University establishes new partnership with UNICEF, Nicaragua

Eric Bellomo

The University recently announced it has entered into a partnership with the United Nations Children’s Fund, Nicaragua. This partnership, led by Dr. Pritpal Singh, chair of the Department of Electrical and Computer Engineering, will give both students and professors the opportunity to participate in projects related to health, telemedicine, entrepreneurship, education and other social programs. Singh also expects other projects to come to fruition as the program evolves.

Singh has been working to establish this relationship since the summer of 2014. It began when he was a technical co-chair for an international humanitarian technology conference at UNICEF’s headquarters. After a number of correspondences with a representative for Nicaragua, the agreement was finalized when Dr. Singh led a group of students on a break trip during the fall break.

UNICEF’s mission is to “build a world where the rights of every child are realized.” More specifically, they endeavor “to overcome the obstacles that poverty, violence, disease and discrimination place in a child’s path.” Among other objectives, UNICEF promotes a complete primary education for girls and immunization against diseases commonly contracted during childhood—specifically HIV/AIDS.

Furthermore, UNICEF promotes the Convention on the Rights of the Child, the Millennium Development Goals and the Global Movement for Children. Collectively these goals work to provide peace, stability, and equality—especially for girls and women who often face discrimination.

Singh stated that in the short term the program will focus on assisting UNICEF and their endeavors to alleviate childhood suffering. However, in the long term, he hopes “to initiate some programs, particularly in the educational area, to provide the children of Nicaragua opportunities to improve their welfare as they grow up.”

Most opportunities made available to University students and faculty members, at this stage, will focus primarily on the Caribbean coast of Nicaragua, a region rife with poverty and a dearth of adequate services. Along the Caribbean Coast, University aid will be sent to Bluefields, the capital of Region Autonoma del Atlantico Sur, Nicaragua, one of the region’s most impoverished areas.

The University will look to improve the region’s shoddy infrastructure by targeting roads, communication and technical support. In addition to the focus placed on infrastructure, the Bluefields region is also in need of more robust business growth and improved health services. To combat these short-comings, the University will work with Bluefields Indian and Caribbean University to provide workshops and mentorship opportunities with the intention of improving the overall level of education, which is an area of particular need in a region that is relatively isolated.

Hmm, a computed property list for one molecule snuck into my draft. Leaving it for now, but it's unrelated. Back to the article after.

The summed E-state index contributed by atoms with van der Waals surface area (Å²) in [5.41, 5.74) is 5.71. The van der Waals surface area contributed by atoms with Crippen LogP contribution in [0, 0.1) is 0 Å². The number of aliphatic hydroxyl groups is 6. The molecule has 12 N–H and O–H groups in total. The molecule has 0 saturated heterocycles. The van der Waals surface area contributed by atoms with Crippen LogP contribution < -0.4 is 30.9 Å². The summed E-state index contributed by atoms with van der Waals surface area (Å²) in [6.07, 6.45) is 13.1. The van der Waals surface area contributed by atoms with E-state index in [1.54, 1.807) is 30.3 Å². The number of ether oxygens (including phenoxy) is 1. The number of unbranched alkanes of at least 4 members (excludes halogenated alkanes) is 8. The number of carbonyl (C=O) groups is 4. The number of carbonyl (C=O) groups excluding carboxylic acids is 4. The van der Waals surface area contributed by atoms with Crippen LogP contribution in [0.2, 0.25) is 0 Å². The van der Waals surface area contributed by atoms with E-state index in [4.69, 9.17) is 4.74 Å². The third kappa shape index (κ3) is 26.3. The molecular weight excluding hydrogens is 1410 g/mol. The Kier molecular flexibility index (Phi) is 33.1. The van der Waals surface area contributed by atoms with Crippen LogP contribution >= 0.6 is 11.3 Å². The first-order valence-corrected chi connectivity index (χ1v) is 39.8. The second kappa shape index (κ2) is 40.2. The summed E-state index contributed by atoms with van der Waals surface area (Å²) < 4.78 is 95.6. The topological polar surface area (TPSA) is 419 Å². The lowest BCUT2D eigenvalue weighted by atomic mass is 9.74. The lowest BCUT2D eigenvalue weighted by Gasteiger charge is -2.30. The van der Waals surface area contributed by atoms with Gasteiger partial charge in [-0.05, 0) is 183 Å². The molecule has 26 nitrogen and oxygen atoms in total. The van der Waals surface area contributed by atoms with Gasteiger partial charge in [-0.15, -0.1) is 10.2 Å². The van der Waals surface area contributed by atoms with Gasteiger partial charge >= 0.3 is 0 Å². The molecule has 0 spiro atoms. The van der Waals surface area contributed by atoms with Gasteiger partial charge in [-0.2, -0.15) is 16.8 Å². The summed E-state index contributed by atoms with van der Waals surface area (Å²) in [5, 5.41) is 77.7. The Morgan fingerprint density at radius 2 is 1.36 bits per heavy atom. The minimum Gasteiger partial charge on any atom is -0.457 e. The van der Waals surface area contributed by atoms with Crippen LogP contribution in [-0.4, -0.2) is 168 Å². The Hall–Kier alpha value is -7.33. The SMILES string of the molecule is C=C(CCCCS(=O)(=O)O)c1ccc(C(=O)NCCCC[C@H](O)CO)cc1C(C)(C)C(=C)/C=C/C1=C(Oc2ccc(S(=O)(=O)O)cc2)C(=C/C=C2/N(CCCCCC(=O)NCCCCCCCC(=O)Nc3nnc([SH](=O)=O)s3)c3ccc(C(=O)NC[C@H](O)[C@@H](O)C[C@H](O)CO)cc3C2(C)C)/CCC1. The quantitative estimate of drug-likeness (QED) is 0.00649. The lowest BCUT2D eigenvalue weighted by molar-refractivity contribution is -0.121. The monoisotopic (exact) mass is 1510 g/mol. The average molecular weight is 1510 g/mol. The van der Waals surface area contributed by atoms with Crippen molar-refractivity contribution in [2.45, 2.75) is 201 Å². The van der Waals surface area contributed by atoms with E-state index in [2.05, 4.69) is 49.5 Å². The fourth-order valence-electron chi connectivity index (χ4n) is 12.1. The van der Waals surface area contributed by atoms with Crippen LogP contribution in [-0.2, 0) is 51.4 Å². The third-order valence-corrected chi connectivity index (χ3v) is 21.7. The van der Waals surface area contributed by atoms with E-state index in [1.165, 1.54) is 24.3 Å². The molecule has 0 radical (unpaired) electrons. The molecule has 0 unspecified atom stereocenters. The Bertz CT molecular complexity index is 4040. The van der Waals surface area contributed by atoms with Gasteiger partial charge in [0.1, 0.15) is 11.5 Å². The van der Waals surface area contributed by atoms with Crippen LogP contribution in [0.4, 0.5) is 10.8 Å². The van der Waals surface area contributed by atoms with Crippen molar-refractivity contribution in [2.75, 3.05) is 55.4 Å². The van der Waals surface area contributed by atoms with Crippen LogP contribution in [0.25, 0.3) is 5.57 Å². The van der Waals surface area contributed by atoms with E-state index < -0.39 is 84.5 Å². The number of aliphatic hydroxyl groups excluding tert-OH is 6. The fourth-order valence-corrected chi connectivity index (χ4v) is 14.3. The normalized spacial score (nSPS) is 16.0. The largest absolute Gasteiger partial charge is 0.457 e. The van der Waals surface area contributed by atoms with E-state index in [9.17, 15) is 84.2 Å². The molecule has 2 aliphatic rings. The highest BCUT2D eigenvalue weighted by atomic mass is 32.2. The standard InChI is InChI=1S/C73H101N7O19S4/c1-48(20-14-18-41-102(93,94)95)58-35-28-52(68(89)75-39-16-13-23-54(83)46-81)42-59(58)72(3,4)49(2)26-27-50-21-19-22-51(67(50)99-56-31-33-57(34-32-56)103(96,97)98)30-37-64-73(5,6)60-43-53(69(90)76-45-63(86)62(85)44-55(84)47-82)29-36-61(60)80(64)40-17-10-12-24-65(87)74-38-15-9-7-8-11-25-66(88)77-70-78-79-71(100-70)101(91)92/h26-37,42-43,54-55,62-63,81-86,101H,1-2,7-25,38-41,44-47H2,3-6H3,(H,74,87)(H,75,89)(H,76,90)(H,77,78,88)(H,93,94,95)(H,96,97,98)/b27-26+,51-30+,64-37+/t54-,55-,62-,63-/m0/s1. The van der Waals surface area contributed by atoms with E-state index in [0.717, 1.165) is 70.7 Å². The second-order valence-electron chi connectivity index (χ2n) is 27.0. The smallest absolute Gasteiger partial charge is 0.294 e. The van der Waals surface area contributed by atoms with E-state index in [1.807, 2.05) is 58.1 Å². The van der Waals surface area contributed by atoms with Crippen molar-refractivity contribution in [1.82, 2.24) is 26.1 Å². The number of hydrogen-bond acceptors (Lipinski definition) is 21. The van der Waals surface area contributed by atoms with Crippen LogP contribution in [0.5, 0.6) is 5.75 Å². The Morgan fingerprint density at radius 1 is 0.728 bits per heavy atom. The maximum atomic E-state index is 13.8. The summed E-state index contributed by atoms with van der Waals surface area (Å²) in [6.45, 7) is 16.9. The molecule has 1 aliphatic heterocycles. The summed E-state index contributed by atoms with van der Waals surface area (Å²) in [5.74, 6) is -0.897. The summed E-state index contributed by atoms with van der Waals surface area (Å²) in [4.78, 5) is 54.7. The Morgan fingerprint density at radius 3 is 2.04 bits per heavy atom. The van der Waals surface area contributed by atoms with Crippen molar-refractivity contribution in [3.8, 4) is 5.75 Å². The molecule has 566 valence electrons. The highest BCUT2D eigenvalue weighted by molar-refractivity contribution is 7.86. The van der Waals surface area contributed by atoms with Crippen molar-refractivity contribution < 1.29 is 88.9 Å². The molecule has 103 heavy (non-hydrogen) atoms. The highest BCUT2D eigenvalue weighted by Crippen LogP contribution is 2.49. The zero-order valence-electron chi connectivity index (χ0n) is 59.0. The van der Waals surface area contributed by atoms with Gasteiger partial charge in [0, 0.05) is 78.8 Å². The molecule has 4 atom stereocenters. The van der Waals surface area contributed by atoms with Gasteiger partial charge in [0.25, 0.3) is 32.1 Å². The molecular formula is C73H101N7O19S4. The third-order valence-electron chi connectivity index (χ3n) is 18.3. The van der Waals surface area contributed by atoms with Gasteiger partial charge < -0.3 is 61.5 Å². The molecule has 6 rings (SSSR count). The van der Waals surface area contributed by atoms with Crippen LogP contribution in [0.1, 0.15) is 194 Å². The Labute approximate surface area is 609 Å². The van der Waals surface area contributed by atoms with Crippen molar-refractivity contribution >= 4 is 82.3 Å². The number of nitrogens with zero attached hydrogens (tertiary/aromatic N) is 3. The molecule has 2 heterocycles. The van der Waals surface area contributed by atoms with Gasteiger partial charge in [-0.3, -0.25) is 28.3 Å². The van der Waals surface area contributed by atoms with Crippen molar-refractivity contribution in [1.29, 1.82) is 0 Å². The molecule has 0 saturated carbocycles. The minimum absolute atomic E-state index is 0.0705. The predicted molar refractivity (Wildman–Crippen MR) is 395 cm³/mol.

Starting in March of 2015, students and faculty will have the opportunity to travel to Bluefields as part of a spring break service trip. Sophomore Emily Wilson, who went to Nicaragua in Spring of 2014, said her time was “inspiring.” Emily and her group members spent their time in Managua where they helped build a house for a family with the assistance of local community members.

Emily also said that “this is a country of partnership. I am excited to see the Villanova community entering into an age of development and progress that will be profoundly fruitful for both.”

Nicaragua’s Ministry of Health has also signaled an interest in expanding the ’Nova Mobile Health program. This program was developed in 2010 by engineering, business and nursing students and faculty members to make quality healthcare readily available.

By using inexpensive cell phones, community health leaders can communicate patient needs with hospital staff members who, in turn, can send treatment information to the CHLs. In the case of an emergency, CHLs can reach out directly to the Ministry of Health. This program has enjoyed great success to date and looks to build upon their progress by expanding into the Bluefield region.

 Singh concluded by stating that he is both excited for this partnership and hopeful for another UNICEF partnership with Burundi.

He also proudly stated that Villanova students and faculty members can participate in a program “to help…improve the long-term welfare of children growing up in poverty. It is very consistent with the Catholic Augustinian mission of Villanova…”

With spring break trips quickly approaching, the University will be positioned to use its resources and skills to bring relief to a region of need, and continue to fulfill its mission.